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Five Work-Life Balance Tips for Founders

When you work too hard, your personal life suffers. But on the flip side, neglecting your work for personal pursuits will see your business start to flounder. Maintaining a healthy work-life balance is essential to growing your business without burning out, and to cultivating family and friendship relationships with the attention they deserve.

Work-Life Balance Tips for Founders

The idea of work-life balance isn’t just an excuse to work less. Working too many hours per week can have a serious impact on your health, with 55 hours or more per week shown to increase your risk of atrial fibrillation by 1.4 times. What’s more, people who work in stressful jobs that don’t allow for a healthy work-life balance have been shown to have a 15% higher risk of dying than those who know how to work less and enjoy more.

There’s a balance to be struck, and it will look different for every entrepreneur. So how do you find the balance that’s right for you? It all starts with honesty.

1. Be honest and realistic

State clearly (heck, write it down if you have to) what brings you joy. While many of the items on your list will be personal, like spending time with family or working in your garden, other items will reflect the passion you feel for your work. That’s ok! It’s important to be clear that both work and life bring you joy and fulfillment. When you are honest about the specific ways that your business and your friends/family recharge you, you can start to prioritize the time you spend with each.

At the same time, you have to be realistic about your work-life balance expectations. It’s tempting to think that you’ll spend more time with your family or friends when you get past the startup phase. Or the next round of funding. Or the next stage of product development. But there will always be another phase or another goal in building your business. The reality is that a thriving business’s demands are unceasing; the trick is to decide which of those demands are a higher priority than your personal commitments.

2. Commit to a few high-priority items

Once you pinpoint the activities in your personal and professional life that bring you the most joy, you can start to make them a hard-and-fast priority. In the office, that may mean a weekly roundtable discussion with your team that you find especially productive and engaging. At home, you may prioritize a weekly date with your spouse, or attending your child’s soccer games each Thursday night.

Whatever you decide to prioritize, stick to it with unwavering commitment. You may miss every other exhibition or competition your kids enter, but if they know they can count on you to be at that soccer game, unfailingly, they’ll know they truly are a priority in your life. And you’ll benefit from taking a break from work to enjoy something that gives you joy.

3. Compartmentalize

Learning to compartmentalize the different areas of your life is a survival skill. It’s unfeasible to think that you can devote laser-focus to every aspect of your life, all the time. “Doing it all” is an untenable bill of goods entrepreneurs are regularly sold. In reality, you may be doing it all, but you’re probably doing it all poorly.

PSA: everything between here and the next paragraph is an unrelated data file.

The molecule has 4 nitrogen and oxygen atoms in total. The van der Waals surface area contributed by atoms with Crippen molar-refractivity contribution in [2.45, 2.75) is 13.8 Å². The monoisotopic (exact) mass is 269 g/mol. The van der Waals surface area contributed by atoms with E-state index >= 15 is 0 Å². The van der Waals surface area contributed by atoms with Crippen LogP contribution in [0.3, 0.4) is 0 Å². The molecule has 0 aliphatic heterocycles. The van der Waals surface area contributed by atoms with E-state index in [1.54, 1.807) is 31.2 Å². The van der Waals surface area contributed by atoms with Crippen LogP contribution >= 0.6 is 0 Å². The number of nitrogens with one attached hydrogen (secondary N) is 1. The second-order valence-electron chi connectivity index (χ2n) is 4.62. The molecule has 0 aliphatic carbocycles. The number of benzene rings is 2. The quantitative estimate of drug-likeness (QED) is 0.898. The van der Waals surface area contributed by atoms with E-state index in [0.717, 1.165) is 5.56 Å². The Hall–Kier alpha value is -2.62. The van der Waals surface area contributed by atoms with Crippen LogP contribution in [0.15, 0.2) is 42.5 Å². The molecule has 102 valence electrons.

To “do it all” with any success, you have to focus on each item in turn. When you’re at home, be at home. Resist the temptation to check your email or send even one more response. Put down the phone and put work out of your mind. It’s not neglectful – it’s pragmatic. Embracing this approach will make the time you spend both at work and at home more fruitful.

4. Say Yes and No in equal measure

Start to track your answers to potential commitments. You may not realize that you tend to automatically say “no” to one type of activity and more consistently say “yes” to another. And while you may not be aware of your preference for one “side” of your life, your colleagues or family will notice if you consistently turn them down.

Once it’s clear whether you tend to favor work or home commitments, it’s time to achieve a balance. Try to say “yes” and “no” to each type of commitment in equal measure, and keep in mind how your decisions in one arena will impact the other. This will help you maintain control of your priorities.

5. Communicate, communicate, communicate

You won’t achieve the perfect work-life balance in one conversation. You’ll need to keep talking and more importantly, keep listening to the key players in your life to hear whether you’re meeting your work and home commitments. Both your personal and professional relationships deserve your time and attention, and the best way to make sure you’re giving it to them is to ask, then ask, then ask again.

Bonus tip: Outsourcing

You may also want to consider outsourcing as a way of lightening your load at work. Other than your core competency, you can outsource almost any task reliably and with stellar results. Check out our post on how to outsource effectively to help you achieve your balance.

Consider Cayenne Consulting as a partner who will help you shoulder the responsibility of building your business. Contact us to discuss how we can prepare your pitch deck, financial forecast, and business plan, leaving you time to focus on running your business.

Akira is the Founder & CEO of Cayenne Consulting. He has over 30 years of experience both as an entrepreneur and helping other entrepreneurs succeed. Akira earned his BA in Engineering Sciences from Harvard University. View details.

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